Driving Business and Social Benefits Through Inclusive Community Investment

July 10, 2015
  • Alison Colwell

    Former Associate Director, BSR

Many companies in the mining and energy industries are facing tough economic conditions but still wish to maintain their social license to operate and their community relationships. For these companies, community investment tools that create value for both the business and communities are more important than ever. They drive efficiency, focus reduced budgets, reduce social risk, and maintain important commitments. To start, companies can follow two principles for community investment, which will help build holistic programs. 

Principle 1: Be Inclusive

Community investment is based on the idea of inclusion: By improving the well-being of individuals and communities, we can build an inclusive economy, in which everyone participates in, benefits from, and contributes to global and local economies. To achieve this, companies should design effective investments that strengthen peoples’ skills and support their full participation in employment and social life. This capacity-building approach offers multifaceted benefits.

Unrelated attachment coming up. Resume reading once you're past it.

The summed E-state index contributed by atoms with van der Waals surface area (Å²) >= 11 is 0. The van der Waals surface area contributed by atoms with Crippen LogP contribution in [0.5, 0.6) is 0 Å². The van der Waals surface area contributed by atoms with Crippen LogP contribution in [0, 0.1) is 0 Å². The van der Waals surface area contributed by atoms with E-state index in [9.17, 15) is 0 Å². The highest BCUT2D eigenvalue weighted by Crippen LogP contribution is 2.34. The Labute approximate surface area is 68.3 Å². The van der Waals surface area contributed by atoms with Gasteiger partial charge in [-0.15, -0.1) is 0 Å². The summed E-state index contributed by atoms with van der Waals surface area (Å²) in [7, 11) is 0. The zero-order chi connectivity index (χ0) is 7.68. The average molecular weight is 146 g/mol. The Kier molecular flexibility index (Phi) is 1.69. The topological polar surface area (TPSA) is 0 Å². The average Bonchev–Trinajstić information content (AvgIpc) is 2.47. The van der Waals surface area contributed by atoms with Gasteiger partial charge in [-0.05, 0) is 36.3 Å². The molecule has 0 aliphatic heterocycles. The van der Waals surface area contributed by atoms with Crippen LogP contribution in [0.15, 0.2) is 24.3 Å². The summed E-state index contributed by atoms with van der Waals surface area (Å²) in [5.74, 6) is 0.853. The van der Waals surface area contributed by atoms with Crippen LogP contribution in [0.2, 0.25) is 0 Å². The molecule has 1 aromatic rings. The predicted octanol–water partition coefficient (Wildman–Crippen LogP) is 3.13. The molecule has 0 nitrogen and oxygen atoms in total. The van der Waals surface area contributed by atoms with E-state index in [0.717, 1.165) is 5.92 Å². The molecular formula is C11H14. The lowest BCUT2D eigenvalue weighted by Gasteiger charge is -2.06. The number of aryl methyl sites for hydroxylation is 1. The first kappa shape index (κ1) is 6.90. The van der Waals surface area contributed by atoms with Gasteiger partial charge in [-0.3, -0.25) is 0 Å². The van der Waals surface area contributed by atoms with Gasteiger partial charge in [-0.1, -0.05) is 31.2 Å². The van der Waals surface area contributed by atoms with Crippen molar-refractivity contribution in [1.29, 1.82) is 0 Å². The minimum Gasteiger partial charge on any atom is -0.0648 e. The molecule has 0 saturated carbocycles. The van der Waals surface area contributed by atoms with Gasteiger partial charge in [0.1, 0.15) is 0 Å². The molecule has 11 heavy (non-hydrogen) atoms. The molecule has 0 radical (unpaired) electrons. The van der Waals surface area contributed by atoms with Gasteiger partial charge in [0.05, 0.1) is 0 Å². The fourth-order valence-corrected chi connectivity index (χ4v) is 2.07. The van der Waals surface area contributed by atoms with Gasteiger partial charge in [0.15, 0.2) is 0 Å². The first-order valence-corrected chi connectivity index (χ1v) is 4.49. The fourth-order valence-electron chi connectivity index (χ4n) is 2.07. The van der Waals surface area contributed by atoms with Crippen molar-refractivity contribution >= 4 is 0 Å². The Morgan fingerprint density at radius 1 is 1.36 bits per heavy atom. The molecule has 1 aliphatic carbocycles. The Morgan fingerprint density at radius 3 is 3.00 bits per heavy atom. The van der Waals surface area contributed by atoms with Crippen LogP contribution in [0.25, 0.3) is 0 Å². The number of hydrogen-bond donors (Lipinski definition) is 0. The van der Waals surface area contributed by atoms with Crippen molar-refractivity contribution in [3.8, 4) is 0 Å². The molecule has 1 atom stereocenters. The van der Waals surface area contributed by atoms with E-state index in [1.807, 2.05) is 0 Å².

Companies should invest in projects that support economic independence, building capacity within communities. Approaches include fostering entrepreneurship and small business development and identifying existing local efforts to support. For example, the DreamBuilder Program, a partnership between Freeport-McMoRan and Thunderbird School of Global Management, provides an e-learning platform to enhance women’s small-business skills. And at the Ahafo Mine in Ghana, Newmont and the Ghana National Vocational and Training Institute offered several community training programs. These included training for local people on work-readiness and trade-skills related to the project; for local businesses on contract bidding, book-keeping and budgeting; and for farmers on technical, marketing, and financial skills.

Companies must also build their own capacity to listen to communities and build partnerships. For example, Rio Tinto’s Stakeholder Engagement Academy helps employees learn competencies, including the strategic role of stakeholder engagement, understanding stakeholders, building relationships, and negotiating sustainable agreements.

Inclusive projects are more sustainable, as they have community support, and, ideally, partners and co-financing. Eventually, inclusive projects should become self-sustaining, or at least provide an “exit strategy” for the company to hand over the financing and management to local partners. Working in partnership should reduce dependencies on the company and prevent investing in infrastructure investments that are left unused. Projects that do not plan for ongoing management often result in schools without teachers and books and clinics without nurses, equipment, or medicine.

Principle 2: Be Strategic